Part 1: Getting rid of the noise and focusing on the vulnerabilities that matter most
In this blog series, Tim Lawrence, a Synack solutions architect and former chief security officer, breaks down the essentials for a more effective and powerful cybersecurity strategy.
By Tim Lawrence
Building a stronger cybersecurity strategy starts with a solid foundation. That means looking first at the vulnerability management process to ensure it’s fine-tuned, so your organization can quickly find and remediate the threats that put businesses at risk. Fine-tuning reduces the noise so teams know where and how to focus their efforts—on the vulnerabilities that matter most.
During my 22-year career in cybersecurity, I’ve been guilty of bombarding the vulnerability management team with too much noise. As security professionals, we tend to rely too heavily on vulnerability scanners for our vulnerability results. We take those findings and send them to the remediation side of our team without really verifying whether those results are actually exploitable or represent a serious risk.
To address this problem we need to move to a scan, validate, remediate and test mentality.
Scanners are great as they get us going in a general direction. We need to be able to take that scan data and turn it into something actionable for the team. To do that we need to validate the scan finding to make sure they are truly exploitable and a risk to our business. Once there is tangible data that proves the vulnerability is exploitable and poses a risk to our business, then we pass that information to the remediation experts. Once the remediation team has completed the remediation, we verify it is no longer a risk to our business. This means we need to test that the remediation did the job.
The reality is that security teams never grow as fast as the companies they support. This is one of the key reasons that teams are overworked and have trouble keeping up with increased risk as businesses’ overall threat surface expands. I saw this first hand having spent 16 years in an extremely fast-growing company, with six of those years as the chief information security officer.
Now as a solutions architect at Synack, I talk with IT and security leaders every day, and they echo these same problems. It’s from these experiences that I’ve developed five steps for building a better security strategy.
- 1. Evaluate the current vulnerability management process
We need an understanding of the current process: how the vulnerability inputs get generated and what the remediation output looks like. Are we tracking all assets that matter to the business? We need to rank the assets by criticality to the business. How does the vulnerability get proven that it is exploitable before passing off to the remediation team? How is a risk to the business determined? These are some of the questions we should start thinking about.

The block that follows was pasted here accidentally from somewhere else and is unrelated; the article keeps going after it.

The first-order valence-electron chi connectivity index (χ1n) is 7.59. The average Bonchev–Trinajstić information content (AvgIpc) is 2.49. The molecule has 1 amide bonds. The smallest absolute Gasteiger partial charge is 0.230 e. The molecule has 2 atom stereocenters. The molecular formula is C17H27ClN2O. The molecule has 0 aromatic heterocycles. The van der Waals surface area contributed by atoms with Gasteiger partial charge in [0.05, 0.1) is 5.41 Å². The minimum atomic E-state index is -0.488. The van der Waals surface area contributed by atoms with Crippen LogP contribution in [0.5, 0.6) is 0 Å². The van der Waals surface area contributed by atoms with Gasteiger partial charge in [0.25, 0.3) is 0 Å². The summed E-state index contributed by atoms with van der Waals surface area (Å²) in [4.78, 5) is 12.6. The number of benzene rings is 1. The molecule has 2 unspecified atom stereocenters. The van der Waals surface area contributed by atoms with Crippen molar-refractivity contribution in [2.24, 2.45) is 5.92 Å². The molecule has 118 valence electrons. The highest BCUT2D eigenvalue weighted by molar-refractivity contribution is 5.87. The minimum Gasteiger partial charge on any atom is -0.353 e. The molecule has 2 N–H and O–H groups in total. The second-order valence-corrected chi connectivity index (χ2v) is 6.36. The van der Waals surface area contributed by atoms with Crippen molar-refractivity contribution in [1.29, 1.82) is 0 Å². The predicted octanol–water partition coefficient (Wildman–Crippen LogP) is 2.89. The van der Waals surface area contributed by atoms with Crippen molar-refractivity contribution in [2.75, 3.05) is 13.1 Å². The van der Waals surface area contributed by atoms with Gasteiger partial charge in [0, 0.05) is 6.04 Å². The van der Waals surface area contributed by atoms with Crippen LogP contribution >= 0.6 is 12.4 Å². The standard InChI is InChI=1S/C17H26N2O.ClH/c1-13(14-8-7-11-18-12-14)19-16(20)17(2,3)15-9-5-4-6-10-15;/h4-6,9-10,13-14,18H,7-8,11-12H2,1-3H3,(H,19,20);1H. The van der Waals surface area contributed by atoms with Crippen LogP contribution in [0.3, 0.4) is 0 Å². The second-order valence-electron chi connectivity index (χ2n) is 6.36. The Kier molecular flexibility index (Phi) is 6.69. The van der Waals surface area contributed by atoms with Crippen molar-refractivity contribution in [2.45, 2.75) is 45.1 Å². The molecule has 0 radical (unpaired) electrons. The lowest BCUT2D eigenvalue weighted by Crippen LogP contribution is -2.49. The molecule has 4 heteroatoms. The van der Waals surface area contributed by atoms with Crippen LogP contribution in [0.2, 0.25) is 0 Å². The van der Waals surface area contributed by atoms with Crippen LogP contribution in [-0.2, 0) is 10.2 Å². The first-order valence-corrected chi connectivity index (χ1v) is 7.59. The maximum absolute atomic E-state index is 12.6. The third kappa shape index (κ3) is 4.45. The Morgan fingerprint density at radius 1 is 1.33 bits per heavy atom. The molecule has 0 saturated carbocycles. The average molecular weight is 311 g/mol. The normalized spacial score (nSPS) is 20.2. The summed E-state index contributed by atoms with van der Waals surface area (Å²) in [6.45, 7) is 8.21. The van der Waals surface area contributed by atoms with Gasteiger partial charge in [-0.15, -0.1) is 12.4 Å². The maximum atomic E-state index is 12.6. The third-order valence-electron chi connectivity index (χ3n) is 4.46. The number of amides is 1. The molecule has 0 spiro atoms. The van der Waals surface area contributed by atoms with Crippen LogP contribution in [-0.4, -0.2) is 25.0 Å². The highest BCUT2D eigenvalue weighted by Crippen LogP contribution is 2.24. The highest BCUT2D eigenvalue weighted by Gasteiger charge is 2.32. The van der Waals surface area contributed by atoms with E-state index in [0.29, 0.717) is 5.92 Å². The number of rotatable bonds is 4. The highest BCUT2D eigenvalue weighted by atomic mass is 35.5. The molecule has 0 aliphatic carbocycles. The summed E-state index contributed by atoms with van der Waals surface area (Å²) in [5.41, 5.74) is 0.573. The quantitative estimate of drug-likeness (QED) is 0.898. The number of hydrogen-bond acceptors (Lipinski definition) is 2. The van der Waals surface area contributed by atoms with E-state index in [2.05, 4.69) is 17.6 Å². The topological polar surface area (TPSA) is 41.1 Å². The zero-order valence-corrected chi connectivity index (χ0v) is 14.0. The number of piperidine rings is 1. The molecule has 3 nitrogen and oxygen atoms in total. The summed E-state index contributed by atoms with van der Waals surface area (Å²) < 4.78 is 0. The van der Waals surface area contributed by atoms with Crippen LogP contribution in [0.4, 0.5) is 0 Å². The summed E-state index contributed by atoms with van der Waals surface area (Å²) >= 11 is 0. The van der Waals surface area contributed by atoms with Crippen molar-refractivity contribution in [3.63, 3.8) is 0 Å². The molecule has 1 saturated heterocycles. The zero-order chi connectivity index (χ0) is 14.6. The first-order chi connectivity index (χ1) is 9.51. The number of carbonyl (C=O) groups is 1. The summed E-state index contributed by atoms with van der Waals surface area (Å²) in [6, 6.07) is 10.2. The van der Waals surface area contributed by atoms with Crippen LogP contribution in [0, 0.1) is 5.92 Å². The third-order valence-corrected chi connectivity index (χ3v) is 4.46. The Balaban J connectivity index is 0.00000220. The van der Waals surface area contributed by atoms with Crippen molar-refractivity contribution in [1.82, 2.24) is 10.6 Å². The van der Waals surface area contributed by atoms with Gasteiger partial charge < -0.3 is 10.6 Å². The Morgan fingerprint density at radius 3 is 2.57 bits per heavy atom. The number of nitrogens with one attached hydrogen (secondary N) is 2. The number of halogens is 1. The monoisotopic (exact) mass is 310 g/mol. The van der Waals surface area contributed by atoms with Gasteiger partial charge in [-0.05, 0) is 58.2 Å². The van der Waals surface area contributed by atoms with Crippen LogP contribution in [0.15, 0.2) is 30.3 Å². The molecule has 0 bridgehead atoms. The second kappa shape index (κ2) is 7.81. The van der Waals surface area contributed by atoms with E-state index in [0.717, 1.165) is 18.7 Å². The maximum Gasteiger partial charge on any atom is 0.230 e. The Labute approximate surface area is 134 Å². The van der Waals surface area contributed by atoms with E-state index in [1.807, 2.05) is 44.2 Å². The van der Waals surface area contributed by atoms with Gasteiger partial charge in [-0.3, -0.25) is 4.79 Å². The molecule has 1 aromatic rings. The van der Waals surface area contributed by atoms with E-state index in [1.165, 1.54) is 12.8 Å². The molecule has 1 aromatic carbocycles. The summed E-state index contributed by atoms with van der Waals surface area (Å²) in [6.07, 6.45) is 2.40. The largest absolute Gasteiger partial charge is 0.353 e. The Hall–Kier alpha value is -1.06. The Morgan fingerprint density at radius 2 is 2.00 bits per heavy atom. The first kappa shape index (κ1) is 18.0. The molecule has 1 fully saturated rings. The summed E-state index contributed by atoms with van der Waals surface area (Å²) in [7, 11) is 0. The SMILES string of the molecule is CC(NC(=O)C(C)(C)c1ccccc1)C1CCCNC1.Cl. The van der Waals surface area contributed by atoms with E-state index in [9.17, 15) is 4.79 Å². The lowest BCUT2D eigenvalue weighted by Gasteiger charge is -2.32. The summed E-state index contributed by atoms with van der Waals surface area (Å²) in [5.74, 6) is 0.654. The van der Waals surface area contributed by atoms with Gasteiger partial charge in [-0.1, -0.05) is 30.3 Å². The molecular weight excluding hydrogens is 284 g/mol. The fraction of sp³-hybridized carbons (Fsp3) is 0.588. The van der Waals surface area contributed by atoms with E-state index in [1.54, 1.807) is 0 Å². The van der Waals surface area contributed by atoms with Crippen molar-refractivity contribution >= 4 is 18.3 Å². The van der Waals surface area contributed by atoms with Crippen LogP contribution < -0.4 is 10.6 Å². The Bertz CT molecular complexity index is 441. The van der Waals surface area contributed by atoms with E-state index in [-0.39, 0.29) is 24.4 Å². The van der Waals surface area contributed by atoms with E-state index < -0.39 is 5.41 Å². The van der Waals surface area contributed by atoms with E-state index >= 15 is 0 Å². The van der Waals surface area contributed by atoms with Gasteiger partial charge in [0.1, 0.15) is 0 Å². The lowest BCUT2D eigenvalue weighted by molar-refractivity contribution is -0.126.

- 2. Establish a baseline for measurement
The famous business consultant Peter Drucker said, “If you can’t measure it, you can’t improve it.” For security leaders, this means establishing key performance indicators (KPIs) that measure vulnerability count (ranked by severity) during a specific time period, remediation timeframe (ranked by severity), the quality of first-time patch or patch efficacy (by severity) and vulnerability categories that show the highest percentages of vulnerability types.
- 3. Eliminate noisy inputs
Noisy vulnerability inputs come from noncritical vulnerabilities or vulnerabilities that haven’t been proven exploitable. These inputs create too much overhead and don’t reduce organizations’ overall risk. To reduce noise, first look at the volume of vulnerabilities the remediation team is working on and the time it takes to remediate those vulnerabilities, then ask the teams if they know whether the flaw is exploitable. If the answer is no, then noise is getting in the way of more important work.
- 4. Look for clear signs of improvement.
Once you’ve established a baseline for key measurements such as vulnerability count and remediation timeframe, it’s important to consistently track and evaluate the threats to the business as well as the performance of the security team. You’ll also begin to notice if there’s a need to increase headcount, training or tools. (You might need to evaluate if you should reduce tools, too.) The quantitative data is the basis for reporting to the CEO or the board of directors to show the success of the security team and provide better insights into business risk.
- 5. Iterate. Tweak. Measure again.
Always make adjustments in the process and try to understand where teams might fall short or start making real strides on established KPIs. If teams are struggling, tweak the process or add additional resources.
Overall, the goal is to approach vulnerability management with a shift-left mentality and build efficiencies into the process for security teams to maximize their results, build trust across their organization and demonstrate their value.
For more information about how Synack can help your organization build a better security strategy, get in touch today.